Protect Your Customers' Safety - It's the Law

In a recent decision by the Rhode Island Superior Court, a judge determined that a wrongful death action brought on behalf of a bank customer, who was robbed and murdered in the bank's parking lot, could proceed to trial. The family of the murdered victim argued the bank owed a duty of care to its customers to keep them reasonably safe, and that the bank breached this duty by failing to provide adequate security at the branch, which had been previously robbed.

In his decision, the judge stated the key issue was whether it was foreseeable, taking into consideration prior crimes, location, nature, and condition of the property, that a crime such as the robbery and murder would occur at the branch. The court determined that the issue of whether or not the robbery and murder was foreseeable constituted a factual question, and that both parties had submitted sufficient evidence to proceed to a trial so that a jury could determine this issue. The court stated that it would be up to a jury to decide if the murder was foreseeable and, if it was foreseeable, whether the security measures in place at the time of the murder were insufficient to adequately protect customers.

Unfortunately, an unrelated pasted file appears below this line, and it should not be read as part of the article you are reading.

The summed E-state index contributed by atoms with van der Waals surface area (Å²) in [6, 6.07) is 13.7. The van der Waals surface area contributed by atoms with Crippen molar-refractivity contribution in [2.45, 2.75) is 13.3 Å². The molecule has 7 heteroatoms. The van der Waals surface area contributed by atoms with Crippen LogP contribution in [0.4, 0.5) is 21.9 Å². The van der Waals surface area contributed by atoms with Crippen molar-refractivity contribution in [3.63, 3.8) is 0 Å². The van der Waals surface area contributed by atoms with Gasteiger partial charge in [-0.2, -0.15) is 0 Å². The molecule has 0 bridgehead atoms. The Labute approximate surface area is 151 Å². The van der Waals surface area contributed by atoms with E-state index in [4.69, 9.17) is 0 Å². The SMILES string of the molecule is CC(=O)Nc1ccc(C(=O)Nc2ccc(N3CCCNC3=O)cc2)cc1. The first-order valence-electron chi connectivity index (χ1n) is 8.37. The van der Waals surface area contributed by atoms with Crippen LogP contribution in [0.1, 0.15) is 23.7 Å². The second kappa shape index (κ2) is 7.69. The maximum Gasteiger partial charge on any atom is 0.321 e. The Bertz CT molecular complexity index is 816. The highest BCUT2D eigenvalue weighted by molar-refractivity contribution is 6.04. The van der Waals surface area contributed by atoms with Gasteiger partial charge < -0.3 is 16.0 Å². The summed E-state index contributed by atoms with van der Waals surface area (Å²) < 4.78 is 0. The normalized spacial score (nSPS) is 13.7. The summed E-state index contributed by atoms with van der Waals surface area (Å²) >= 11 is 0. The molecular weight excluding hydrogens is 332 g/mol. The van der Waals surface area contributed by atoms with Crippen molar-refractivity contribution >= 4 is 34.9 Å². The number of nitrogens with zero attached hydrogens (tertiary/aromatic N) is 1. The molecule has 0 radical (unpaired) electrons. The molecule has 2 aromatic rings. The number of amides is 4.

This decision highlights that landowners must exercise reasonable care with regard to the safety of all people on their premises. The extent of this obligation often involves an analysis of how foreseeable the harm was to the injured party. Accordingly, landowners and businesses should continually re-evaluate their safety and security measures to ensure that they provide adequate protections for potential harms that could occur on their properties. Adequate safety and security measures are important factors in the determination of whether a property owner satisfied its obligation to people expected to be on their property.

If you have questions or would like to speak to Attorney Patrick J. McBurney, please call 401-824-5100 or email him at pmcburney@pldolaw.com. We welcome your comments, questions and suggestions.

In a recent decision by the Rhode Island Superior Court, a judge determined that a wrongful death action brought on behalf of a bank customer, who was robbed and murdered in the bank's parking lot, could proceed to trial. The family of the murdered victim argued the bank owed a duty of care to its customers to keep them reasonably safe, and that the bank breached this duty by failing to provide adequate security at the branch, which had been previously robbed. 

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